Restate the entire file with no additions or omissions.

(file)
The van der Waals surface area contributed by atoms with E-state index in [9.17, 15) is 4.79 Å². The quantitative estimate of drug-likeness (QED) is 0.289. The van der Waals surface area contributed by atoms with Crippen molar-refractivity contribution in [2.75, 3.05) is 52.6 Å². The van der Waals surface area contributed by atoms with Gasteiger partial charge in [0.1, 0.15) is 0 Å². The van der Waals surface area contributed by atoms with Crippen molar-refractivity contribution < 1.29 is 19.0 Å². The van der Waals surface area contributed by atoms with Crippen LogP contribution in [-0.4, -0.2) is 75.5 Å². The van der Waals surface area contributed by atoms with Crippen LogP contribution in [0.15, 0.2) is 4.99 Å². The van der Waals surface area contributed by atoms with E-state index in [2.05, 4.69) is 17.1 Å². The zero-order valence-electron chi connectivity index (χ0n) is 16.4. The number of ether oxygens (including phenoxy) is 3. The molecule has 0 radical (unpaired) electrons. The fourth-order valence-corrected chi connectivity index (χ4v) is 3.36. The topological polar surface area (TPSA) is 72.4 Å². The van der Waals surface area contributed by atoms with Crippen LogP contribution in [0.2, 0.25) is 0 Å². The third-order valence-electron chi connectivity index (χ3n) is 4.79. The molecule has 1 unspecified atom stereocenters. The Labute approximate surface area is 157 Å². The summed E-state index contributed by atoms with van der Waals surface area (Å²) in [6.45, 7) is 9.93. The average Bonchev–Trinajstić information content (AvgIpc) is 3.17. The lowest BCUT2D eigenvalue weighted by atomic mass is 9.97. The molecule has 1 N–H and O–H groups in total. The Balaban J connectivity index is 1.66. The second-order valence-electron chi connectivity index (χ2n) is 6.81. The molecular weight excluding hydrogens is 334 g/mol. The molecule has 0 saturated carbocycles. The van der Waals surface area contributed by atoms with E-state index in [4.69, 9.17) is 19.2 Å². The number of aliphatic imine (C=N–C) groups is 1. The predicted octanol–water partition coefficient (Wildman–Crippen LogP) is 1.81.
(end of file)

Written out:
The van der Waals surface area contributed by atoms with E-state index in [9.17, 15) is 4.79 Å². The quantitative estimate of drug-likeness (QED) is 0.289. The van der Waals surface area contributed by atoms with Crippen molar-refractivity contribution in [2.75, 3.05) is 52.6 Å². The van der Waals surface area contributed by atoms with Gasteiger partial charge in [0.1, 0.15) is 0 Å². The van der Waals surface area contributed by atoms with Crippen molar-refractivity contribution < 1.29 is 19.0 Å². The van der Waals surface area contributed by atoms with Crippen LogP contribution in [-0.4, -0.2) is 75.5 Å². The van der Waals surface area contributed by atoms with Crippen LogP contribution in [0.15, 0.2) is 4.99 Å². The van der Waals surface area contributed by atoms with E-state index in [2.05, 4.69) is 17.1 Å². The zero-order valence-electron chi connectivity index (χ0n) is 16.4. The number of ether oxygens (including phenoxy) is 3. The molecule has 0 radical (unpaired) electrons. The fourth-order valence-corrected chi connectivity index (χ4v) is 3.36. The topological polar surface area (TPSA) is 72.4 Å². The van der Waals surface area contributed by atoms with Crippen LogP contribution in [0.2, 0.25) is 0 Å². The third-order valence-electron chi connectivity index (χ3n) is 4.79. The molecule has 1 unspecified atom stereocenters. The Labute approximate surface area is 157 Å². The summed E-state index contributed by atoms with van der Waals surface area (Å²) in [6.45, 7) is 9.93. The average Bonchev–Trinajstić information content (AvgIpc) is 3.17. The lowest BCUT2D eigenvalue weighted by atomic mass is 9.97. The molecule has 1 N–H and O–H groups in total. The Balaban J connectivity index is 1.66. The second-order valence-electron chi connectivity index (χ2n) is 6.81. The molecular weight excluding hydrogens is 334 g/mol. The molecule has 0 saturated carbocycles. The van der Waals surface area contributed by atoms with E-state index in [4.69, 9.17) is 19.2 Å². The number of aliphatic imine (C=N–C) groups is 1. The predicted octanol–water partition coefficient (Wildman–Crippen LogP) is 1.81.